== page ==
An EPC is needed for properties when built, sold or let. Find out more about EPCs


Exchange of contracts is the point in the process when both the buyer and seller commit themselves to a legally binding agreement.

To exchange, the seller's conveyancer draws up two copies of the same contract and both the buyer and seller signs their own copy. When both parties are ready to legally commit, the two contracts are exchanged.

Once contracts are exchanged, both the buyer and the seller are legally bound to go through with the house sale.



If you own a property on a freehold basis, you own it along with the land it stands on. As a freeholder you will have full responsibility for the maintenance and repairs of the property.



Gazumping is when a seller accepts an offer from one potential buyer, only to accept a higher offer later from someone else. The seller then either accepts the increased offer or asks you to beat it.

Gazumping tends to occur in a market when house prices are rising and there are more buyers than sellers.

The problem arises because agents are legally obliged to inform sellers of all offers made on their property, even after an offer has been accepted. Until contracts have been exchanged the offer is not legally binding.

Get Which? advice on gazumping

Ground rent

Ground rent is a small annual sum paid by a leaseholder to the building’s freeholder as part of the terms of the lease.



A lender is an individual, bank or building society that provides a mortgage loan to a borrower. The borrower will repay the mortgage in regular instalments, usually over a period of five to 30 years.

Land Registry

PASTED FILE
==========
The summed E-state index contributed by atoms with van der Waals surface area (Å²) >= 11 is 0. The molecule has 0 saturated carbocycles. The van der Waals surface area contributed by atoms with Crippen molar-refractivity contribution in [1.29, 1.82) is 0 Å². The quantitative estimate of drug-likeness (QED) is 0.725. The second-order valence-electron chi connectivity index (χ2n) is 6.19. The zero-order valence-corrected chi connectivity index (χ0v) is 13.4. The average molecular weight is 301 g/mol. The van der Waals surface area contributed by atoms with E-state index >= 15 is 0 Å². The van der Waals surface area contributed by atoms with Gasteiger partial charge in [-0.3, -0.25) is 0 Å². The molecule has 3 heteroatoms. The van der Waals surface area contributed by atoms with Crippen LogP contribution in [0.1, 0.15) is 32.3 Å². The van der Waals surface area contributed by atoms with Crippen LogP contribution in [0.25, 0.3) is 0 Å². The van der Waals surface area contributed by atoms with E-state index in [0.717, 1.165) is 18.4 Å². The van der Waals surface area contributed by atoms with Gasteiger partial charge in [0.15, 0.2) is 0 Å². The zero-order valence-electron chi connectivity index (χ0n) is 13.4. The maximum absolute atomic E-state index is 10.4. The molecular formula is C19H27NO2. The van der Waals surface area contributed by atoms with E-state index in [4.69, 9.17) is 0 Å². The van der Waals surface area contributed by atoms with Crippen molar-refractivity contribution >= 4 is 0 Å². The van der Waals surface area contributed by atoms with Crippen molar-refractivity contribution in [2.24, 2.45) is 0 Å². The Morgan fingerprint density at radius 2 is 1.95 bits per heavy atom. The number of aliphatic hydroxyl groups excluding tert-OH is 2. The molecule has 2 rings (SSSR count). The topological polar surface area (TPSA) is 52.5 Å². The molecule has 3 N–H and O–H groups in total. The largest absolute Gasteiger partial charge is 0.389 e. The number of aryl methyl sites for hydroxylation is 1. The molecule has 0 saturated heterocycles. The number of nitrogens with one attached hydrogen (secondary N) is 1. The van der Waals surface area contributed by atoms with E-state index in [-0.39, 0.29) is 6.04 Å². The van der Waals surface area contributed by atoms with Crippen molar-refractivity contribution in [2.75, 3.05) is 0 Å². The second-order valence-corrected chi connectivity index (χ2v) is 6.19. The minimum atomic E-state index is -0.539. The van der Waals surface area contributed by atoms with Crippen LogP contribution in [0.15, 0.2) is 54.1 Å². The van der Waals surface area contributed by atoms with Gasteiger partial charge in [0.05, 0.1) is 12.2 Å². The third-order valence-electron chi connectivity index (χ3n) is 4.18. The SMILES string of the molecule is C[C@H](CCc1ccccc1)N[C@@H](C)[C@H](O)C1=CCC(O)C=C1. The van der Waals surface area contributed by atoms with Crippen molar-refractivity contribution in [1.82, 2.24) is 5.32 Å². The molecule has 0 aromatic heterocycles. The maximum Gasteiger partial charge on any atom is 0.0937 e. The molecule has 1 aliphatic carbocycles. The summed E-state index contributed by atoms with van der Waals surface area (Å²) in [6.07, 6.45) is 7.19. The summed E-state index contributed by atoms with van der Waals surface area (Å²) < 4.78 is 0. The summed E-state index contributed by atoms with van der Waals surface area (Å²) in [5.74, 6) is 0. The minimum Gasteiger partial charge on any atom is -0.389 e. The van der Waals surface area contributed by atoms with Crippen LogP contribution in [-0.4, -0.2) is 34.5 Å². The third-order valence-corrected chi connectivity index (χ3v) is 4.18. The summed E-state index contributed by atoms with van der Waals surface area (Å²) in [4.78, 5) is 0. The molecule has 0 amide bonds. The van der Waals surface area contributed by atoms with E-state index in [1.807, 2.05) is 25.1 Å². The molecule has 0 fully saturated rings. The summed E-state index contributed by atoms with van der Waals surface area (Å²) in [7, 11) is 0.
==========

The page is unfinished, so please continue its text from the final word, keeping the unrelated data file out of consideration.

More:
The Land Registry is the government body that keeps all records to registered land and property in England and Wales. It is divided into regional offices, each with its own Chief Land Registrar.


If you own a leasehold property, you have a right to occupy the land or property with certain conditions in place, but it’s technically owned by the freeholder.

Find out more about the difference between leasehold and freehold properties.

Land and buildings transaction tax

Lands and buildings transaction tax – or LBTT – is a tiered Scottish government tax paid on the purchase of properties in Scotland costing over £145,000. Use our cost calculator to find out exactly how much LBTT you'll have to pay. Please note that a higher rate of tax applies for second homes and buy-to-let properties costing over £40,000.



In Scotland, missives are the formal letters exchanged between the conveyancers representing the buyer and the seller dealing with contract details and conditions of sale.


Property title

The property title will provide ownership details and an accurate description of its location and boundaries.